A pilot scheme of Plantwise clinics has started in China. Huanhuan Wan and Caroline Scotter-Mainprize report on the success of the first clinic session in Southwest China.
China’s first Plantwise plant clinic was successfully established in Rongjiang town, Xing’an county, Guangxi province, Southwest China on 19 May 2012. A great number of local farmers arrived with problem crop samples to consult the plant doctors; Han Chuyuan, a vineyard owner, travelled more than 40km with his samples of pest-damaged vines and grapes.
This clinic will be open weekly for farmers at a fixed site to provide timely and professional diagnostic services and integrated pest management recommendations. With financial support from the Ministry of Agriculture and the UK Department for International Development (DFID), staff in CABI’s China office have already helped to set up four plant clinics in China and will complete another five by the end of June, in collaboration with Institute of Plant Protect, Chinese Academy of Agricultural Sciences (IPP-CAAS), local partners from Xing’an Plant Protection Station (XAPPS) and Beijing Plant Protection Station (BPPS). 27 potential plant doctors received the plant doctor module 1 training from Rob Reeder (CABI UK), Wan Min and Liu Zhi (CABI China).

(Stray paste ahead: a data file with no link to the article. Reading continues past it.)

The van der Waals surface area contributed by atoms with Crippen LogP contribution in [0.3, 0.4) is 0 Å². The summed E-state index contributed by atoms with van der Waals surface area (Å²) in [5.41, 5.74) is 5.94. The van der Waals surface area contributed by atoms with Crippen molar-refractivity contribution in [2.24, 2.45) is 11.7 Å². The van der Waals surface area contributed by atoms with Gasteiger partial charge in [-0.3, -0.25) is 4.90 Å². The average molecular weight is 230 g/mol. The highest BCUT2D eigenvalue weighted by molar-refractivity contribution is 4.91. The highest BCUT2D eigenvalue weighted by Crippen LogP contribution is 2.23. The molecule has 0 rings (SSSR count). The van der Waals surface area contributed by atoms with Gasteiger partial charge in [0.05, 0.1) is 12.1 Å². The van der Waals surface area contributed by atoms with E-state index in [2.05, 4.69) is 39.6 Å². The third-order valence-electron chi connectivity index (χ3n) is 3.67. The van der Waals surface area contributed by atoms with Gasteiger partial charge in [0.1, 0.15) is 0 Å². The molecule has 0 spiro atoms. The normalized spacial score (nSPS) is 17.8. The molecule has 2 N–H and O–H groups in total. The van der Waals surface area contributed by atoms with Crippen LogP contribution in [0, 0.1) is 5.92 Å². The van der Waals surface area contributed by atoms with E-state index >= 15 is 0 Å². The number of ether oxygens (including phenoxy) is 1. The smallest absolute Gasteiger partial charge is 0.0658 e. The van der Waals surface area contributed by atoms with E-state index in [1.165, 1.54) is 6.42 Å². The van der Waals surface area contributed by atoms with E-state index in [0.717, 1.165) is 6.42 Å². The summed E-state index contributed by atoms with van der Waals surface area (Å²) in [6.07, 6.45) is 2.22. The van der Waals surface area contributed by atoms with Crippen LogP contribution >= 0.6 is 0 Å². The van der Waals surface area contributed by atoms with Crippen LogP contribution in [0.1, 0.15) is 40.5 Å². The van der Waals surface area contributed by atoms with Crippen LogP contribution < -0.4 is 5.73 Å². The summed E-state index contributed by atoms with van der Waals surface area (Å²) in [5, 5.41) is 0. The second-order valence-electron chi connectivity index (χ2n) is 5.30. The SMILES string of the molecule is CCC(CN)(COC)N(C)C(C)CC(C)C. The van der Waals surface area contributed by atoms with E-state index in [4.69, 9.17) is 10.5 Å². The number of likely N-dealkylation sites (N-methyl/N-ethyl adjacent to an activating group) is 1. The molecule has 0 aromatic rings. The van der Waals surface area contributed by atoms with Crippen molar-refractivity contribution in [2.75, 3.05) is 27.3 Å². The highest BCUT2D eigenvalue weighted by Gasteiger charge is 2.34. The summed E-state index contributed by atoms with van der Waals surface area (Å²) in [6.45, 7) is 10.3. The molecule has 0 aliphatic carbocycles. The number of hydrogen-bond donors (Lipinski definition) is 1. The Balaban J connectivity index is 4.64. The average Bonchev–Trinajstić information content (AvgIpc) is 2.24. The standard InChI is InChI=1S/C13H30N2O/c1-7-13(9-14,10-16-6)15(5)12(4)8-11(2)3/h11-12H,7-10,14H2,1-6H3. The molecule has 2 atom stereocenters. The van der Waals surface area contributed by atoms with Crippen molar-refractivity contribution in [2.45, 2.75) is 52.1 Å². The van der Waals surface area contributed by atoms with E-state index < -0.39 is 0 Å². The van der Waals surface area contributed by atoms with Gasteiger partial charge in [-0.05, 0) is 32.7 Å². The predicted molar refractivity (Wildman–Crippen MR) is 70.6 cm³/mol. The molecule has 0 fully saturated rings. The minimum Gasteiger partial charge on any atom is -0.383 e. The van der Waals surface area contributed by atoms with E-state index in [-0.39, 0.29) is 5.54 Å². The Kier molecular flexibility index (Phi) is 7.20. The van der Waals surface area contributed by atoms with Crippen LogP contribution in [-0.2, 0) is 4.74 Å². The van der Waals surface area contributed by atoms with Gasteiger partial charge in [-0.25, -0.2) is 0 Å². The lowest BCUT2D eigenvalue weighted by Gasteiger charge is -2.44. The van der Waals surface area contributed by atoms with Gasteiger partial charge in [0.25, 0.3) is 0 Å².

Peng Haomin, Head of XAPPS, strongly believes the plant clinics will reduce the misuse of chemical pesticides. He pointed out that for many farmers, agrochemicals dealers are their first and only source of advice on pest problems. Responding to the farmers’ sense of urgency the dealers will usually recommend fast-acting chemicals, some of which are highly toxic.
Gu Peiyun, a plant doctor in Yanqing district of Beijing, showed how Plantwise will encourage a more sustainable approach: “When I give a recommendation to a farmer, unlike the agrochemical dealers, I consider the environmentally friendly control methods, such as cultural control, biological control, and physical control, to have the highest priority.”
Great attention from different media was drawn to the launch of plant clinics in China. Six Chinese newspapers reported this event using headlines and more than 40 websites cited the news. More on this story from the Chongqing Agriculture Bureau: http://www.cqagri.gov.cn/detail.asp?pubID=535458&page=1
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